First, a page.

Model to assemble

The history of women is indispensable and essential for their emancipation. I came to this conviction both in theory and practice after researching, writing, and teaching women’s history for twenty-five years. (…)

However, most of the theoretical works of modern feminism, from Simone de Beauvoir to the present, are ahistorical and indifferent to feminist historical studies. This is understandable in the early days of new wave feminism, when studies of women’s pasts were scarce, but in the 1980s, when excellent work on women’s history is plentiful, the distance between historical studies and feminist criticism in other areas. Within fields such as anthropology, literary criticism, sociology, political science, and poetry, theoretical work has been done that relies on “history,” but the contribution of specialists in women’s history did not become part of of common speech. I believe that the reasons go beyond the sociology of women who do feminist criticism and also beyond the limits of their academic background and practice. The reasons are found in the very conflictive and problematic relationship of women with history.

What is history? We must distinguish between the unrecorded past, all past events remembered by human beings, and history, the recorded and interpreted past.

Like men, women are, and always have been, actors and agents in history. Since they represent half of humanity, and sometimes more than half, they have always shared the world and work equally with men. Women were not in any way marginal, but have been, and are, central in the construction of society and civilization. They also contributed, together with men, to the preservation of collective memory, which turns the past into a cultural tradition, creates a link between generations and connects the past with the future. The oral tradition was kept alive in the poems and myths created by both men and women and preserved in folklore, art and rituals.

Constructing history is, on the other hand, a creation that dates back to the times of the invention of writing in ancient Mesopotamia. From the time of the ancient Sumerian king lists onward, historians, whether they be priests, king’s servants, officials and clergymen or members of the professional class of university-educated intellectuals, have selected the events to be recorded and recorded them. interpreted to give them meaning and importance. Until very recently, these historians were men, and what they recorded was what men did, experienced, and found remarkable. They called this “History” and attributed a universal character to it. What the women did and experienced was not recorded and their interpretation has been left aside. Until recently, historical studies only saw women as marginal in the construction of civilization and not at all essential within what they defined as “historically important”.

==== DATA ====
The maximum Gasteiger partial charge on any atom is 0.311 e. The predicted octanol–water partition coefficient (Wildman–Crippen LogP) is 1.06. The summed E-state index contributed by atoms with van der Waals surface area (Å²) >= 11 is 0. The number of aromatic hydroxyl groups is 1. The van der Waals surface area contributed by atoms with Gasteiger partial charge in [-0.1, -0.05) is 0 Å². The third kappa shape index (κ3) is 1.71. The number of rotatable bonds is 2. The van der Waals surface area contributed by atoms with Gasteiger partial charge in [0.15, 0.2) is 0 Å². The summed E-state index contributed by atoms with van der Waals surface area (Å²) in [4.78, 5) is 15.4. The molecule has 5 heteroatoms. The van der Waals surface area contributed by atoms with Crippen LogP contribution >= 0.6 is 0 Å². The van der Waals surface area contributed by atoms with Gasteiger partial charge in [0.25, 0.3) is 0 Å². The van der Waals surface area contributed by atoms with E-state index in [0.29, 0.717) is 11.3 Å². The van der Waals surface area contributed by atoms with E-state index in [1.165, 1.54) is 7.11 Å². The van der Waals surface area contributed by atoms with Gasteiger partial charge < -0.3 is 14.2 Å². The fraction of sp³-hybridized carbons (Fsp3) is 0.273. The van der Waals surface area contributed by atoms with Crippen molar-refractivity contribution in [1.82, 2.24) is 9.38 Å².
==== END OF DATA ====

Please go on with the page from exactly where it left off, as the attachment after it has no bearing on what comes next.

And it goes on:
In this way, what was recorded and interpreted from the past of the human race is only a partial record, since it omits the past of half of humanity. In addition, it is distorted, since it tells the story only from the point of view of the male half of humanity. To attack this argument, as has often been done, by saying that there were also many groups of men – possibly the majority – who were long removed from the historical record because of the prejudiced interpretations of intellectuals who acted on behalf of the interests of small powerful elites, is to avoid the issue. One error does not cancel the other: both conceptual errors must be corrected.

When groups that were initially subordinate, such as peasants, slaves, or the proletariat, rose to positions of power, or at least were included in politics, their experiences became part of the historical record (that is, the experience of the men in these groups, since the women, as always, were excluded). Both men and women suffered exclusion and discrimination due to his class, but no man has been excluded from the historical record due to his sex, while all women have.

They have been prevented from contributing to the writing of history, that is, to the ordering and interpretation of humanity’s past. Since this process of making sense is essential in the creation and perpetuation of civilization, we can see that the marginalization of this activity places us in a unique and separate position. We are the majority, and yet we enter social institutions as if we were a minority.

While women have been victimized by this and other aspects of their longstanding subordination to men, it would be a mistake to conceptualize them as essentially victims. This obscures what should be taken for granted regarding the historical situation of women, which is that they are essential and central in the creation of society, that they are and always will be actors and agents of history. Women have “made history” and yet they were prevented from knowing theirs and interpreting history, both their own and that of men. They have been systematically excluded from the enterprise of creating symbolic systems, philosophies, science, and law. Not only were they deprived of education throughout history in all societies, but they were also excluded from theory formation. I have called this tension between the real historical experience of women and their exclusion in the interpretation of this experience the “dialectic of women’s history”.

*Author of The Creation of Patriarchy, Paidós. (Fragment)

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